also, prices in DC area are down 10-20% off peak and people just don’t want to sell or list their property and not get 2005-2007 above median prices!  maybe in 3-5 years they will list, and it will be below peak, just expectations will be rational.

  1. Dana Hollish Hill said at 4:33 pm on Monday March 12, 2012:

    Because the inventory is low, most active buyers have already seen the homes that have been sitting on the market. When a new property comes on the market and it is either in great shape or competitively priced, it immediately goes into a multiple bidding situation. During the winter months, there were several multiple contract sales that sold below list price, but that is not what I am seeing now. People are bidding homes up in order to win. Until more people put their homes on the market, there remains a large number of buyers waiting to buy and very little inventory to show them.

Join the discussion

UrbanTurf now requires registration in order to post comments. Register here, or login below if you are already registered.

Click here if you forgot your password.



Erik Lars Evans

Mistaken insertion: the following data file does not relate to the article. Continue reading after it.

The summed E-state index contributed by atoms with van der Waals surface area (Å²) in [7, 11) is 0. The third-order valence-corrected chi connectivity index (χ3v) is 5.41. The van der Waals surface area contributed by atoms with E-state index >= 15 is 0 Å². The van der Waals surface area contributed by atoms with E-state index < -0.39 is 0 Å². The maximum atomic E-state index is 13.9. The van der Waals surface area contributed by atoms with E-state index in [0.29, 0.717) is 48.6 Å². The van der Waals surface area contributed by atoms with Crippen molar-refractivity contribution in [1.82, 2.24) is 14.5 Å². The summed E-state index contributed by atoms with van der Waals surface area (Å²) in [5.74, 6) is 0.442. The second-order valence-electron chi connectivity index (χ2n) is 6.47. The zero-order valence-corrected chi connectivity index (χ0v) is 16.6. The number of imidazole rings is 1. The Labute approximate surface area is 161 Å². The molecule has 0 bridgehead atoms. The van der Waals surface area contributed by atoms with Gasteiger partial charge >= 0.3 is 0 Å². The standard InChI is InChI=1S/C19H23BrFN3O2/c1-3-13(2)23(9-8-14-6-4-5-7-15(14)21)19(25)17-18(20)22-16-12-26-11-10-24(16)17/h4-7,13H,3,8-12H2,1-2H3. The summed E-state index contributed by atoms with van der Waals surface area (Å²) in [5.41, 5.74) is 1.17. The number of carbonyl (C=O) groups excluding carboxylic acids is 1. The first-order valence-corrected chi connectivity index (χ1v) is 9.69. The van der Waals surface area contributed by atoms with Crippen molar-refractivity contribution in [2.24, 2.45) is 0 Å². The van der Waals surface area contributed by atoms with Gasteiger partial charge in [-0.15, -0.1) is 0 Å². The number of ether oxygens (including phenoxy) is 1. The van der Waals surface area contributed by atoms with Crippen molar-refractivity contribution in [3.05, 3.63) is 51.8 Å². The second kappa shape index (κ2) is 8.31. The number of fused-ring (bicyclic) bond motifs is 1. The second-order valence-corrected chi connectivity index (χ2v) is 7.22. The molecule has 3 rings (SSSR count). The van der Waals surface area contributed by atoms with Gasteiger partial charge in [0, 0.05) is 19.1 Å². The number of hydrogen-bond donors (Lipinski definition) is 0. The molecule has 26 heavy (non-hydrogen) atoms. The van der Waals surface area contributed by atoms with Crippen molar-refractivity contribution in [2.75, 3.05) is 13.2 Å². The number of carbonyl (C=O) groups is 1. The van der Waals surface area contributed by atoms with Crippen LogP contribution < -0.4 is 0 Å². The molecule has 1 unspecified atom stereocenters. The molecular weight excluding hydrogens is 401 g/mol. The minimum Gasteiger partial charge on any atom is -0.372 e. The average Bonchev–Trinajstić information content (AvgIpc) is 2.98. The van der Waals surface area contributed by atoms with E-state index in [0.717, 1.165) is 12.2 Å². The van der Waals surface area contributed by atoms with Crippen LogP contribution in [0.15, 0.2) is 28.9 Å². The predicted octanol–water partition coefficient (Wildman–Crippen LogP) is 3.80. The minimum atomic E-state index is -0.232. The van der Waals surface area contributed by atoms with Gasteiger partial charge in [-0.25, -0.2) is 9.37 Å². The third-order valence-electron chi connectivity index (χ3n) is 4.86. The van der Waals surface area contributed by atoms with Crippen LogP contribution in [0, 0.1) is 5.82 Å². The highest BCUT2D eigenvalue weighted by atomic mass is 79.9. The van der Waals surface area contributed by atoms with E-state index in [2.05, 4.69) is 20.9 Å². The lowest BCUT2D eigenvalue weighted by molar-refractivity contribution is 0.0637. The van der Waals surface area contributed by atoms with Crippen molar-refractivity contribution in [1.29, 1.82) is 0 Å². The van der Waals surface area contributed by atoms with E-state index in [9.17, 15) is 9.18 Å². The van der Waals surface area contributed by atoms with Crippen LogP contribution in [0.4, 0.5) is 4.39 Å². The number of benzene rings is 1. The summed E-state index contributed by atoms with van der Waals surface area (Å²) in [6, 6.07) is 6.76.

Coldwell Banker, Dupont

202-731-3142

Serving:

Bloomingdale

Shaw

NEW!

DC Real Estate Guides

Short guides to navigating the DC-area real estate market

We’ve collected all our helpful guides for buying, selling and renting in and around Washington, DC in one place. Visit guides.urbanturf.com or start browsing below!

Northern Virginia

Profiles of 14 neighborhoods across Northern Virginia

Ballston
Looking to Give People A Reason to Stay Past 6pm
Clarendon
Happily Straddling the Line Between City and Suburb
Columbia Pike
Arlington’s Neglected Stepchild is Getting a Makeover
Crystal City
Turning Lemons into Lemonade
Lyon Village
Developing An Air of Exclusivity?
Rosslyn
Hitting Its Growth Spurt
Shirlington
An Urban Village Hitting Its Stride
Del Ray
Virginia’s Small Town Near the Big City
Eisenhower Avenue
The Vibrancy Might Take a Few Years
Huntington
The Quiet Neighborhood By the Beltway
Old Town
Mayberry By The Potomac
Parkfairfax
132 Commerical-Free Acres
Downtown Falls Church
Staying the Same in the Midst of Change
Tysons Corner
Radical Change Could Be On The Way

See more Northern Virginia »

Maryland

Profiles of 14 neighborhoods in suburban Maryland

Annapolis
Small-Town Living in the State Capital
Bethesda
Bedroom Community Gets Buzzing Cache
Cabin John
In With The New While Maintaining the Old
Chevy Chase
Affluence, Green Lawns and Pricey Homes
Downtown Silver Spring
Experiencing a Resurgence After a Bumpy History
Potomac
A Suburb on Steroids
Rockville Town Square
Despite the Dynamism, Still Somewhat Generic
Takoma Park
More Than a Little Bit Quirky
Wheaton
A Foodie Magnet on the Verge of Change
Capitol Heights
Kudzu, Front Porches and Crime
Hyattsville
Glass Half Full or Half Empty?
Mount Rainier
Artists, Affordable Homes and A Silo Full of Corn
National Harbor